Posted on April 1st, 2009
Returning for our final stay in the colorful state of Rajasthan, we arrived in the city of Udaipur, renowned for its multiple, majestic lakes. We spent some time touring local attractions such as the massive city palace and recuperating from the weary fatigue that accompanies intense travel. After a couple of days of sightseeing and shopping, we traveled up a mountain to Udaipur’s famous monsoon palace where the royal family of the Mewar dynasty would wait out the rainy season. Gazing down from the palace’s panoramic vista captivated my attention and provided me with a stunning aerial view of the entire city and its interlocking lakes. Waiting for sunset, a group of us began exploring the palace and we chanced upon a narrow staircase leading to the dank, pitch black palace cellar. When we first heard the rusty animal screeches and sounds of ominous movement we mistakenly figured the lightless catacombs were full of rats and contemplated turning back. Upon further inspection, however (and with the aid of an illuminating camera flash), we discovered a colony of bats that had taken up residency in the palace’s basement. It seems like no matter where we travel in this country, India constantly provides ceaseless surprises. Heading back to the top of the palace, we arrived just in time to watch the day end. As the sun set on the city’s mountainous backdrop and mirroring lakes, I found myself marveling once again at India’s stunning beauty and sheer magnitude as the glowing city of Udaipur stretched beyond my field of vision.
After departing Udaipur and making a quick stop to Ranakpur to visit its impressive Jain temples, we traveled back to Delhi to prepare for our final excursion up north. Upon arriving, we found out, to our great excitement, that the Dalai Lama was going to make a speech in Delhi thanking India for fifty years of generous hospitality during his long exile. Unable to catch up with him in his headquarters in Dharamsala, we quickly jumped on the opportunity to see one of the most respected religious and political leaders in the world. As we made our way into the lecture hall I discovered that the Dalai Lama was nothing like I had expected. Making jokes and passionately expressing his gratitude to the Indian people, he seemed to emanate personal warmth and sincere concern. I find it amazing that a man confronted with as much as adversity as he has experienced over the years can remain so jovial, upbeat, and amiable. I’m delighted that we were finally able to hear him speak, and the experience will remain with me for a lifetime.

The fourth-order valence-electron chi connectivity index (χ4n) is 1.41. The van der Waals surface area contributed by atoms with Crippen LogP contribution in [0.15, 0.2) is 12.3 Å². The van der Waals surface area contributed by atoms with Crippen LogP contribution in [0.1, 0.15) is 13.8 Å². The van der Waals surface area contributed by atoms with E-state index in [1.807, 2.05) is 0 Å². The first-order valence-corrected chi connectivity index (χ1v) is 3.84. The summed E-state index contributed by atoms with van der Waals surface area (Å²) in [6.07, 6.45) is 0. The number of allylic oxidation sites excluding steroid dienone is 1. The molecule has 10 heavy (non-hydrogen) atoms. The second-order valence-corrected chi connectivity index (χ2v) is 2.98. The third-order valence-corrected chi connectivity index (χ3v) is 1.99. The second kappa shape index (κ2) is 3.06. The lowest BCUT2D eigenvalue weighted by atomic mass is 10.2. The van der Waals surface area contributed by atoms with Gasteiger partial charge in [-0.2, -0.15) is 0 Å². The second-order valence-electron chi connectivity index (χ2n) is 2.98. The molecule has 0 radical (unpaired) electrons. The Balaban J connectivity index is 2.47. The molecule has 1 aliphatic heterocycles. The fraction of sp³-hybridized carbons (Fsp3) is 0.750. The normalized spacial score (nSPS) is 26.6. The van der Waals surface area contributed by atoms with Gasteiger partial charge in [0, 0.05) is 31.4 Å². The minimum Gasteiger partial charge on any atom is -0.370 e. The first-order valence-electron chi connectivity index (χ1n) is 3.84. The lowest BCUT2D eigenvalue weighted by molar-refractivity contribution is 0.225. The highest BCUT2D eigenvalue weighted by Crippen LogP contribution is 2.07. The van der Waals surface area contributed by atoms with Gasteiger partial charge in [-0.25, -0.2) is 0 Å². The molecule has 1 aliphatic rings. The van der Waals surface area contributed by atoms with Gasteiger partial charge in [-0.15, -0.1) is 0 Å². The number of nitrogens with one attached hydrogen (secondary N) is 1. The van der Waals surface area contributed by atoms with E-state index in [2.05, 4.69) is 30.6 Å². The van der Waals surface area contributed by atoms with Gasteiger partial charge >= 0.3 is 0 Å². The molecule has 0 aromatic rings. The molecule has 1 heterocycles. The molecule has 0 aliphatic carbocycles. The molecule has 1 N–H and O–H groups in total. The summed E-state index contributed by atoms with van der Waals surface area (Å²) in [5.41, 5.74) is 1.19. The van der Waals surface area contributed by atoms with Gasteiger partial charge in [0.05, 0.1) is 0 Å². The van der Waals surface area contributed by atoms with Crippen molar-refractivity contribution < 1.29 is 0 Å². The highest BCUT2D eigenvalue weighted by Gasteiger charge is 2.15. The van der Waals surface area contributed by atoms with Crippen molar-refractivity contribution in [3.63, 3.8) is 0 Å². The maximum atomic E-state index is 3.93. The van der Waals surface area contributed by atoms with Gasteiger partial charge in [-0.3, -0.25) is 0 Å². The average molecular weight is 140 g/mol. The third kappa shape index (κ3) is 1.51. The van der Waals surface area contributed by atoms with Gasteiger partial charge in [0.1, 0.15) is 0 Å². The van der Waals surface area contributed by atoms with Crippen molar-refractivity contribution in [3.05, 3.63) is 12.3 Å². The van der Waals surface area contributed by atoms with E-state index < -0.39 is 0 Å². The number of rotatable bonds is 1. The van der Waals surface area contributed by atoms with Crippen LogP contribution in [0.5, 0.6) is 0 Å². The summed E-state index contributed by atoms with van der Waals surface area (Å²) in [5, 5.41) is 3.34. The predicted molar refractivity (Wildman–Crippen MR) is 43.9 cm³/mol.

About a week ago, we arrived in Udaipur, a city in Rajasthan. Udaipur was green and lush compared to the other cities we have visited in Rajasthan. It is the city of lakes, nested in the valley of a mountainous area. It is rich with history, as we learned from the sights we visited. These included the City Palace, Lake Palace, Monsoon Palace and a Hindu Temple.
The two highlights of our trip to Udaipur, however, were the Polio Hospital and St. Matthews School that we got a chance to tour. The Polio Hospital gives free care and surgeries to thousands each year in desperate need of aid. We learned that there are 6 doctors performing countless surgeries for people who couldn’t under normal circumstances afford care. They don’t turn away anyone who needs surgery and everything is financed by donations. It was overwhelming to see all the people in need, but inspiring to hear stories of transformations made in these people’s, mostly children’s, lives. It was obvious in the faces of the patients and parents that this clinic gives hope when there otherwise wouldn’t be any.
The evening we spent at St. Matthews School showed the dedication of the minority Christian community in Udaipur. We met with the couple who rent the school and seminary and were moved by the stories they told of Christians in India. Their stories led to discussions of our own faith and how different the trials we face are. Along with these conversations, we were able to play games and sing songs with the orphan children who live at St. Matthews. Their energy and smiles were enjoyed by the whole group. Our experience was very memorable.
After our adventures in Udaipur, we traveled to Ranakpur, which was a rural setting. Here we experienced and visited our first Jain temple. It was a beautifully constructed temple that had over 1,000 columns. It is known as a pilgrimage site for many Jain believers. Our stay in Ranakpur was very relaxing and we enjoyed the quiet atmosphere of this area. It was a nice change from the large, crowded cities where we normally stay.
It is hard to believe that it’s almost April and that our trip is coming to an end soon!
-Allison Thurman and Kristen White